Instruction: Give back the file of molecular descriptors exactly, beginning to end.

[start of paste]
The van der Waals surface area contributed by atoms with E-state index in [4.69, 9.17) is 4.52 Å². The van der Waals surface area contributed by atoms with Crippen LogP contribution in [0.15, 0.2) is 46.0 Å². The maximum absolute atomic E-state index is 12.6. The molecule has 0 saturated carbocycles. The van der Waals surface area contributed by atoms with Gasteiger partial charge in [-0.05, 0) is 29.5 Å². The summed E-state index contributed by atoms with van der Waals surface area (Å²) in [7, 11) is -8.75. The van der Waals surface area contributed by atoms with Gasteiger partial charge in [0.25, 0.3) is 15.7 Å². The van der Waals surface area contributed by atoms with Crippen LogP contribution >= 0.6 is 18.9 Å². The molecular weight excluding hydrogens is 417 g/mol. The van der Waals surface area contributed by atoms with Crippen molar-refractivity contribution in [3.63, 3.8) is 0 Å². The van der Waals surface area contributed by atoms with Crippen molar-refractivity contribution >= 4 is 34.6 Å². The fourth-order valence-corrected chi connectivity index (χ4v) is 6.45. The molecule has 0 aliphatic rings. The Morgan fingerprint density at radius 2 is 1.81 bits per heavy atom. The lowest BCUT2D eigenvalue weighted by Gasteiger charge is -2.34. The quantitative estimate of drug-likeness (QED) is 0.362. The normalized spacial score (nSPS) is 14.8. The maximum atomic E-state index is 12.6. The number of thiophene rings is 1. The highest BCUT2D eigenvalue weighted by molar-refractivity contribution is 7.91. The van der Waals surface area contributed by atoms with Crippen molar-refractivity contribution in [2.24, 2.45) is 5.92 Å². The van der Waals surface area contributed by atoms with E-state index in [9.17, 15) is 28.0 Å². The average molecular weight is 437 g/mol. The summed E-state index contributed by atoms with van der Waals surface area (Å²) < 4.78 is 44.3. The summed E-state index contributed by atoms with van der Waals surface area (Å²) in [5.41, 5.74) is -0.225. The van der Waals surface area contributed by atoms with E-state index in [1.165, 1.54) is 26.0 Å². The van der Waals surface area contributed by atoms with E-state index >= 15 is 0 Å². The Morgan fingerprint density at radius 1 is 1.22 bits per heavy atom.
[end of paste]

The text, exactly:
The van der Waals surface area contributed by atoms with E-state index in [4.69, 9.17) is 4.52 Å². The van der Waals surface area contributed by atoms with Crippen LogP contribution in [0.15, 0.2) is 46.0 Å². The maximum absolute atomic E-state index is 12.6. The molecule has 0 saturated carbocycles. The van der Waals surface area contributed by atoms with Gasteiger partial charge in [-0.05, 0) is 29.5 Å². The summed E-state index contributed by atoms with van der Waals surface area (Å²) in [7, 11) is -8.75. The van der Waals surface area contributed by atoms with Gasteiger partial charge in [0.25, 0.3) is 15.7 Å². The van der Waals surface area contributed by atoms with Crippen LogP contribution >= 0.6 is 18.9 Å². The molecular weight excluding hydrogens is 417 g/mol. The van der Waals surface area contributed by atoms with Crippen molar-refractivity contribution in [3.63, 3.8) is 0 Å². The van der Waals surface area contributed by atoms with Crippen molar-refractivity contribution >= 4 is 34.6 Å². The fourth-order valence-corrected chi connectivity index (χ4v) is 6.45. The molecule has 0 aliphatic rings. The Morgan fingerprint density at radius 2 is 1.81 bits per heavy atom. The lowest BCUT2D eigenvalue weighted by Gasteiger charge is -2.34. The quantitative estimate of drug-likeness (QED) is 0.362. The normalized spacial score (nSPS) is 14.8. The maximum atomic E-state index is 12.6. The number of thiophene rings is 1. The highest BCUT2D eigenvalue weighted by molar-refractivity contribution is 7.91. The van der Waals surface area contributed by atoms with Crippen molar-refractivity contribution in [2.24, 2.45) is 5.92 Å². The van der Waals surface area contributed by atoms with E-state index in [9.17, 15) is 28.0 Å². The average molecular weight is 437 g/mol. The summed E-state index contributed by atoms with van der Waals surface area (Å²) < 4.78 is 44.3. The summed E-state index contributed by atoms with van der Waals surface area (Å²) in [5.41, 5.74) is -0.225. The van der Waals surface area contributed by atoms with E-state index in [1.165, 1.54) is 26.0 Å². The van der Waals surface area contributed by atoms with E-state index >= 15 is 0 Å². The Morgan fingerprint density at radius 1 is 1.22 bits per heavy atom.